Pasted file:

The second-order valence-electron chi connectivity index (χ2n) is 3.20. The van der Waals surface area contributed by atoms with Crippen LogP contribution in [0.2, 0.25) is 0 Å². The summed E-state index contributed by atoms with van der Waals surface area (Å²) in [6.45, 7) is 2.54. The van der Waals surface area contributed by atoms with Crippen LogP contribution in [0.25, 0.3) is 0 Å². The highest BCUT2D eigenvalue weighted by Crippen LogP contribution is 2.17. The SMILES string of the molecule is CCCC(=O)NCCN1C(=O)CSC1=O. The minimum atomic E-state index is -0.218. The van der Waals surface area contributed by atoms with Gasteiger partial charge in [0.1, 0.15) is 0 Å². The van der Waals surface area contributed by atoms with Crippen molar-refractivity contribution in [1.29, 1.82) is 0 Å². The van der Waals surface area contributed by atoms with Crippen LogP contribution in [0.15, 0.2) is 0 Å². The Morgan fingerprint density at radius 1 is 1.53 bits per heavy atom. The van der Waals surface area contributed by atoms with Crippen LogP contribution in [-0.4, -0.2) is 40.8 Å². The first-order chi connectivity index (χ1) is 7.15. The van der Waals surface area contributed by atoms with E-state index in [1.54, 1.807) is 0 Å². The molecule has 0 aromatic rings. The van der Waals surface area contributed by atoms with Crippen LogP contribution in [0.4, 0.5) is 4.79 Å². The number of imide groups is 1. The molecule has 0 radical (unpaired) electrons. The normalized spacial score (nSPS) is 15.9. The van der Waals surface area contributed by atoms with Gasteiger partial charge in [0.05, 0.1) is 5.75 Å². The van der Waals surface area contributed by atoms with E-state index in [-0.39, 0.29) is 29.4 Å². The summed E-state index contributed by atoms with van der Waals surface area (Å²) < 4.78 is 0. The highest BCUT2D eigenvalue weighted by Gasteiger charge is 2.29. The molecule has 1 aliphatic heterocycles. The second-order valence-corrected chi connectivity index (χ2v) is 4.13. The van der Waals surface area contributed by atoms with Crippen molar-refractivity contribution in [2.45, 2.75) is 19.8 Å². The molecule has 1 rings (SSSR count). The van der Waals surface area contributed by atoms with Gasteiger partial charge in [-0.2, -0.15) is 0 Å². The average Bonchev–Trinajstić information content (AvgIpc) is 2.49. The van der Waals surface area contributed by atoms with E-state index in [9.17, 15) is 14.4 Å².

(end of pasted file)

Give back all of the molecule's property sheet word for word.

The second-order valence-electron chi connectivity index (χ2n) is 3.20. The van der Waals surface area contributed by atoms with Crippen LogP contribution in [0.2, 0.25) is 0 Å². The summed E-state index contributed by atoms with van der Waals surface area (Å²) in [6.45, 7) is 2.54. The van der Waals surface area contributed by atoms with Crippen LogP contribution in [0.25, 0.3) is 0 Å². The highest BCUT2D eigenvalue weighted by Crippen LogP contribution is 2.17. The SMILES string of the molecule is CCCC(=O)NCCN1C(=O)CSC1=O. The minimum atomic E-state index is -0.218. The van der Waals surface area contributed by atoms with Gasteiger partial charge in [0.1, 0.15) is 0 Å². The van der Waals surface area contributed by atoms with Crippen molar-refractivity contribution in [1.29, 1.82) is 0 Å². The van der Waals surface area contributed by atoms with Crippen LogP contribution in [0.15, 0.2) is 0 Å². The Morgan fingerprint density at radius 1 is 1.53 bits per heavy atom. The van der Waals surface area contributed by atoms with Crippen LogP contribution in [-0.4, -0.2) is 40.8 Å². The first-order chi connectivity index (χ1) is 7.15. The van der Waals surface area contributed by atoms with E-state index in [1.54, 1.807) is 0 Å². The molecule has 0 aromatic rings. The van der Waals surface area contributed by atoms with Crippen LogP contribution in [0.4, 0.5) is 4.79 Å². The number of imide groups is 1. The molecule has 0 radical (unpaired) electrons. The normalized spacial score (nSPS) is 15.9. The van der Waals surface area contributed by atoms with Gasteiger partial charge in [0.05, 0.1) is 5.75 Å². The van der Waals surface area contributed by atoms with E-state index in [-0.39, 0.29) is 29.4 Å². The summed E-state index contributed by atoms with van der Waals surface area (Å²) < 4.78 is 0. The highest BCUT2D eigenvalue weighted by Gasteiger charge is 2.29. The molecule has 1 aliphatic heterocycles. The second-order valence-corrected chi connectivity index (χ2v) is 4.13. The van der Waals surface area contributed by atoms with Crippen molar-refractivity contribution in [2.45, 2.75) is 19.8 Å². The molecule has 1 rings (SSSR count). The van der Waals surface area contributed by atoms with Gasteiger partial charge in [-0.2, -0.15) is 0 Å². The average Bonchev–Trinajstić information content (AvgIpc) is 2.49. The van der Waals surface area contributed by atoms with E-state index in [9.17, 15) is 14.4 Å².